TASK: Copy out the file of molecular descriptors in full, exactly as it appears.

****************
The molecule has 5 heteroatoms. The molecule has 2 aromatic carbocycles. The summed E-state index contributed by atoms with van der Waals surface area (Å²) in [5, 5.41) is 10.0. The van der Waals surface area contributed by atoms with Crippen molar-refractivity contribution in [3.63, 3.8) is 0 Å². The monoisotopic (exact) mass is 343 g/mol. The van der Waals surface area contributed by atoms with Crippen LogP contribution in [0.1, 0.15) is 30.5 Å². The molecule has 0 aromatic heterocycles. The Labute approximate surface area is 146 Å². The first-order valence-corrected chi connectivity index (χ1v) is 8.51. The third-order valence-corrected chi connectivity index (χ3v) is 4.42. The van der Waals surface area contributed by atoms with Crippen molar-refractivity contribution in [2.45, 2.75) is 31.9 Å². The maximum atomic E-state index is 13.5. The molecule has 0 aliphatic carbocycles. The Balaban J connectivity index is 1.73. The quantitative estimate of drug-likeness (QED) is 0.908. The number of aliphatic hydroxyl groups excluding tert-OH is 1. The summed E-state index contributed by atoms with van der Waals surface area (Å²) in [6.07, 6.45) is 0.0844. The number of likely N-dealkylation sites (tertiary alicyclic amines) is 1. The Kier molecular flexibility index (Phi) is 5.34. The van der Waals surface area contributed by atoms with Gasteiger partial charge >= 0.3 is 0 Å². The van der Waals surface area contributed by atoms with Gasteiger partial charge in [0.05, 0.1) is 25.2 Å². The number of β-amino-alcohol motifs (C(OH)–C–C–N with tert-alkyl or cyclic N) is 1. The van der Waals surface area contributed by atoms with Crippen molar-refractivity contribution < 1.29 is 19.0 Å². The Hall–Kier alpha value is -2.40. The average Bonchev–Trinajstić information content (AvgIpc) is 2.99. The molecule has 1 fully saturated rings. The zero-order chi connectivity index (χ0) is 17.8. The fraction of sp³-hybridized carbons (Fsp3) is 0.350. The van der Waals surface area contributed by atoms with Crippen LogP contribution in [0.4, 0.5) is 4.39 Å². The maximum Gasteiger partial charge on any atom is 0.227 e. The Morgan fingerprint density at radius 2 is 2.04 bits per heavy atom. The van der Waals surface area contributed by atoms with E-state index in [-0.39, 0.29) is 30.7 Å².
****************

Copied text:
The molecule has 5 heteroatoms. The molecule has 2 aromatic carbocycles. The summed E-state index contributed by atoms with van der Waals surface area (Å²) in [5, 5.41) is 10.0. The van der Waals surface area contributed by atoms with Crippen molar-refractivity contribution in [3.63, 3.8) is 0 Å². The monoisotopic (exact) mass is 343 g/mol. The van der Waals surface area contributed by atoms with Crippen LogP contribution in [0.1, 0.15) is 30.5 Å². The molecule has 0 aromatic heterocycles. The Labute approximate surface area is 146 Å². The first-order valence-corrected chi connectivity index (χ1v) is 8.51. The third-order valence-corrected chi connectivity index (χ3v) is 4.42. The van der Waals surface area contributed by atoms with Crippen molar-refractivity contribution in [2.45, 2.75) is 31.9 Å². The maximum atomic E-state index is 13.5. The molecule has 0 aliphatic carbocycles. The Balaban J connectivity index is 1.73. The quantitative estimate of drug-likeness (QED) is 0.908. The number of aliphatic hydroxyl groups excluding tert-OH is 1. The summed E-state index contributed by atoms with van der Waals surface area (Å²) in [6.07, 6.45) is 0.0844. The number of likely N-dealkylation sites (tertiary alicyclic amines) is 1. The Kier molecular flexibility index (Phi) is 5.34. The van der Waals surface area contributed by atoms with Gasteiger partial charge >= 0.3 is 0 Å². The van der Waals surface area contributed by atoms with Gasteiger partial charge in [0.05, 0.1) is 25.2 Å². The number of β-amino-alcohol motifs (C(OH)–C–C–N with tert-alkyl or cyclic N) is 1. The van der Waals surface area contributed by atoms with Crippen molar-refractivity contribution < 1.29 is 19.0 Å². The Hall–Kier alpha value is -2.40. The average Bonchev–Trinajstić information content (AvgIpc) is 2.99. The molecule has 1 fully saturated rings. The zero-order chi connectivity index (χ0) is 17.8. The fraction of sp³-hybridized carbons (Fsp3) is 0.350. The van der Waals surface area contributed by atoms with Crippen LogP contribution in [0.4, 0.5) is 4.39 Å². The maximum Gasteiger partial charge on any atom is 0.227 e. The Morgan fingerprint density at radius 2 is 2.04 bits per heavy atom. The van der Waals surface area contributed by atoms with E-state index in [-0.39, 0.29) is 30.7 Å².